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Wednesday, 3 November 1976
Page: 2266


Mr MARTYR (SWAN, WESTERN AUSTRALIA) -Has the Minister for Business and Consumer Affairs heard that in Western

Australia oil companies such as Ampol and Shell are providing 60 days credit to ACTU-Solo Enterprises Pty Ltd and that the price per gallon paid by ACTU-Solo is less than that paid by old established independent lessees of company stations.


Mr Goodluck - A good question.


Mr MARTYR - I have not finished yet. Is the Minister aware also that service stations leased to the independent proprietors are now virtually on payment with order for petrol where previously they had 7 days credit and that some proprietors have said publicly that in effect they, and not the oil companies, are financing the ACTU-Solo operation? Will the Minister have a look at this matter to see what can be done, either through the Prices Justification Tribunal or perhaps through restrictive trade practices legislation?


Mr HOWARD (BENNELONG, NEW SOUTH WALES) (Minister for Business and Consumer Affairs) - I am aware that a lot of concern has been expressed, not only in Western Australia but also in such places as Tasmania and Newcastle about marketing practices in the petroleum industry. The House will be aware that the Government has under consideration at the moment the recommendations contained in the fourth report of the Royal Commission into Petroleum and Petroleum Products. We also have under consideration recommendations of the Trade Practices Review Committee which in some areas have relevance to this subject.

For many years there existed in the Austraiian petroleum industry arrangements between oil companies and independent dealers whereby those dealers were tied to particular companies and in return for that guaranteed supply the companies tended to provide relatively long term leasing arrangements and also other financial incentives and help. As a result of a determination of the Trade Practices Commission which applied the existing trade practices legislation, those arrangements are no longer regarded in their entirety as being acceptable. One of the consequences of that determination has been to encourage the oil companies, for commercial reasons, to change some of their marketing practices. I think that, before one jumps to too many conclusions as to who is right and who is wrong in this area, it ought to be borne in mind that it is very difficult in an industry such as the petroleum industry to accommodate completely in the one stroke the interests of consumers, the interests of the small dealers and also the natural desire of large companies with heavy capital investment to secure their points of distribution.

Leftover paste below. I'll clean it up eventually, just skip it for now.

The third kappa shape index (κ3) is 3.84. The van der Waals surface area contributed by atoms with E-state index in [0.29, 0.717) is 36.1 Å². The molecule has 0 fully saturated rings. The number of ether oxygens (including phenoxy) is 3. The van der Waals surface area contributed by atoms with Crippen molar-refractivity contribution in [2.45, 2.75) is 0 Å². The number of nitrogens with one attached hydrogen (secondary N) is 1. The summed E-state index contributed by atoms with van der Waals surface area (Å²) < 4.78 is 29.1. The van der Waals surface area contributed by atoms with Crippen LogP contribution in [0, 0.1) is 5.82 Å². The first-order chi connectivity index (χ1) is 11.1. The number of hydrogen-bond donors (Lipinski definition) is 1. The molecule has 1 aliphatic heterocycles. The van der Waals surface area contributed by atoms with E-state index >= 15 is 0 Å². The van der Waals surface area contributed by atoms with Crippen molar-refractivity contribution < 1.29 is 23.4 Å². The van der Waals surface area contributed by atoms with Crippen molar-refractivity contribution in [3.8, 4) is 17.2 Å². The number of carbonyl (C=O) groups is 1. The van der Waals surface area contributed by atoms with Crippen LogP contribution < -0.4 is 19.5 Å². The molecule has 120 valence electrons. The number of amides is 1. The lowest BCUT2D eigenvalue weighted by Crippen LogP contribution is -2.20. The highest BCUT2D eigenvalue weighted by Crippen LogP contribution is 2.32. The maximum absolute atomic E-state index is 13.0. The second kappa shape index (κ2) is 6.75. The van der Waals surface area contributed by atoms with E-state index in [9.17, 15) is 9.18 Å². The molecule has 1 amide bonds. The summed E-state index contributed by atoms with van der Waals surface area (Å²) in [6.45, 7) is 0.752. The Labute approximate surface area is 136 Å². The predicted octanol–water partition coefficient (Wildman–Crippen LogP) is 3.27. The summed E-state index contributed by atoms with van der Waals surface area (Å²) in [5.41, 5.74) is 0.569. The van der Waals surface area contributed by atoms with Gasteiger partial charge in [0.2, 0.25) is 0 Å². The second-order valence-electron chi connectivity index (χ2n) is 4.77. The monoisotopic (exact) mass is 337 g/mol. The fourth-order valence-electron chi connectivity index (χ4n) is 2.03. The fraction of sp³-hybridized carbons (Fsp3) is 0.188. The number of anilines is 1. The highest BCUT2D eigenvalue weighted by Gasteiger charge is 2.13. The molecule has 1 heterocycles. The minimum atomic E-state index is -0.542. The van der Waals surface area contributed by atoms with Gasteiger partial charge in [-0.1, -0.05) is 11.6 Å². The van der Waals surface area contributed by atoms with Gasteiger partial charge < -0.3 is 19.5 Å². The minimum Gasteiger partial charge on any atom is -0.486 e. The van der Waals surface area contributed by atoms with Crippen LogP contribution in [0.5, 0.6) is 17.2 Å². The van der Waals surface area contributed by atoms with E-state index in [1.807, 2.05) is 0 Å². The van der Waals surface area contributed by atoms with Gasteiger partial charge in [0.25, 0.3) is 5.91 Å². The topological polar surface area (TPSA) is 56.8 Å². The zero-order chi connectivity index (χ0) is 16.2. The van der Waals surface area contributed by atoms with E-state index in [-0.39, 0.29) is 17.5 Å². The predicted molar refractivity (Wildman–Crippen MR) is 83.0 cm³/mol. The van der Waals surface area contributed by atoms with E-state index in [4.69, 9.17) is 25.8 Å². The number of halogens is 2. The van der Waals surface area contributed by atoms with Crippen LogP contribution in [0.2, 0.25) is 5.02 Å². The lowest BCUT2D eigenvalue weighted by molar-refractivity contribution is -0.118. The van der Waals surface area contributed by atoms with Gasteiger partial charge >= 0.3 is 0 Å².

The activities of ACTU-Solo are, of course, relevant to the Government's consideration. I ° should make it clear that the Government would not want a situation where price flexibility in the petroleum industry was eliminated. It is not in the interests of the consumer to eliminate price flexibility; it is in his interests that there be price flexibility. The Government is concerned also that independent dealers as a class should not be forced out of business.


Mr E G Whitlam (WERRIWA, NEW SOUTH WALES) - I ask the Minister for Business and Consumer Affairs a supplementary question. I notice that on 2 June last the Minister gave an answer in which he referred to the problems faced by independent dealers in motor spirit. He said in his reply that the Government had set up an interdepartmental committee to look into the reports which had already been received from the Royal Commission into Petroleum. Has the interdepartmental committee made any reports itself on any of the Royal Commission 's reports?


Mr HOWARD -That question was asked of me about 2 weeks ago by the honourable member for Franklin. On that occasion I advised the House that I had in fact received the report of the interdepartmental committee and consequentially upon that I would be making certain recommendations to the Government.







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